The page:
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Marxism, Revolution, and the Making of New Nations

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Marxism and the Making of China
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It was the political activity of Europeans in the nineteenth century that was to occupy the intellectual energy of the founders of Marxism. This was because both Marx and Engels fully expected Socialist revolution in the industrial centers of their time—rich as those centers were in proletarian masses and centralized, cartelized industries. Marxist theory concerned itself with that “imminent” revolution, leaving talk of the uprisings in the less-developed regions for another day. That was to make Marxism far less relevant for our time than it might otherwise have been.

In 1862 nationalism was well on its way toward becoming one of the most powerful motivating forces in world affairs.

—Peter Mentzel1

Nationalism is a political movement which seeks to attain and defend an objective we may call national integrity. It seeks “freedom,” but freedom can mean many things. The demand for freedom already carries with it the suggestion that nationalists feel themselves oppressed. Out of this freedom-oppression complex of ideas we may extract a general description of nationalism: It is a political movement depending on a feeling of collective grievance against foreigners.

—K. R. Minogue2

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  1. K. R. Minogue, Nationalism (New York: Basic Books, 1967), 25.

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  2. An effort to provide a summary account of the complex process can be found in A. James Gregor, Totalitarianism and Political Religion: An Intellectual History (Stanford, CA: Stanford University Press, 2012).

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  3. The full text is available in English as Karl Marx and Friedrich Engels, “Address of the Central Committee to the Communist League,” and Marx, The Class Struggles in France 1848–1850, in Marx and Engels, Selected Works in Two Volumes (Moscow: Foreign Languages Publishing House, 1955), vol. 1, 106–17, 139–42.

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  4. The youthful founders of the first Marxism were dismissive of alternative interpretations of the revolutionary thought of their time. See Marx and Engels, The Holy Family, or Critique of Critical Criticism, in Karl Marx and Friedrich Engels, Collected Works (New York: International Publishers, 1975), vol. 4, 5–211; and Marx and Engels, The German Ideology: Critique of Modern German Philosophy According to Its Representatives Feuerbach, B. Bauer and Stirner, and of German Socialism According to Its Various Prophets, in ibid., vol. 5, 19–581.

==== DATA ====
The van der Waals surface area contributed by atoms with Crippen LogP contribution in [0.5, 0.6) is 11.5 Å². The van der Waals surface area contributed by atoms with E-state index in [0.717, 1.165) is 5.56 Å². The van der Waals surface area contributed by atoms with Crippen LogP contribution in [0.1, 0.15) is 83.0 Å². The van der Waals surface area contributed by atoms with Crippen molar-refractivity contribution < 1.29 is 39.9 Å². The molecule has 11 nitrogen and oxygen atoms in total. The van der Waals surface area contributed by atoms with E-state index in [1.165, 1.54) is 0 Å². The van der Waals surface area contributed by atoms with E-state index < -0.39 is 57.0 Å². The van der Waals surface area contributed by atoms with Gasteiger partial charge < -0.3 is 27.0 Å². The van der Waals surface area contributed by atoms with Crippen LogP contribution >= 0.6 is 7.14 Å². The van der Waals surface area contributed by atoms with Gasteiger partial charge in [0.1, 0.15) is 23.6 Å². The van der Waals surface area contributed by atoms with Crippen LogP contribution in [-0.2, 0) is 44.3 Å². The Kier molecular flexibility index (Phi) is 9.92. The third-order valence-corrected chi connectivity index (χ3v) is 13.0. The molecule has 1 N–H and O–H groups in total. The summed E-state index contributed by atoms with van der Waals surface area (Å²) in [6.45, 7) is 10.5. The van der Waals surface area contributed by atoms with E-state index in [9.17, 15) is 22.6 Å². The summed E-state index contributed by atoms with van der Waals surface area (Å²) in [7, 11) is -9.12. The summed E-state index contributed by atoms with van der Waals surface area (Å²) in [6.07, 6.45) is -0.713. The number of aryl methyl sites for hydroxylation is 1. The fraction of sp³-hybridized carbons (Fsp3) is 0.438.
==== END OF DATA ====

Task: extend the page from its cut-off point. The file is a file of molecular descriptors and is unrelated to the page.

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  5. See A. James Gregor, Totalitarianism and Political Religion: An Intellectual History (Stanford: Stanford University, 2012), 120–141.

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  6. All the references here provided will be to the easily available English translation of Mazzini’s selected works as Mazzini, The Duties of Man and Other Essays (New York: E. P. Dutton and Co., 1912). See Mazzini, “To the Italians,” ibid., 238.

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  7. Marx and Engels, “Revue,” Werke (Berlin: Dietz Verlag, 1963), vol. 7, 460–61.

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  8. See the discussion in A. James Gregor, Marxism, Fascism, and Totalitarianism: Chapters in the Intellectual History of Radicalism (Stanford: Stanford University Press, 2009).

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  9. I have provided a general account of the ideology of Martí in A. James Gregor, The Fascist Persuasion in Radical Politics (Princeton: Princeton University Press, 1974), 274–84. See Martí’s identification as the “Apostle” and Rizal as the “Guiding Saint” of nationalist revolutions in Cuba and the Philippines, respectively. See Deborah Shnookal’s Preface to Deborah Shnookal and Mirta Muňiz (ed.), José Martí Reader: Writings on the Americas (New York: Ocean Press, 2007), 3; Harold Augenbraum (translator), “Introduction,” Noli Me Tangere, xxii.

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© 2014 A. James Gregor

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Gregor, A.J. (2014). Marxism, Revolution, and the Making of New Nations. In: Marxism and the Making of China. Palgrave Macmillan, New York.

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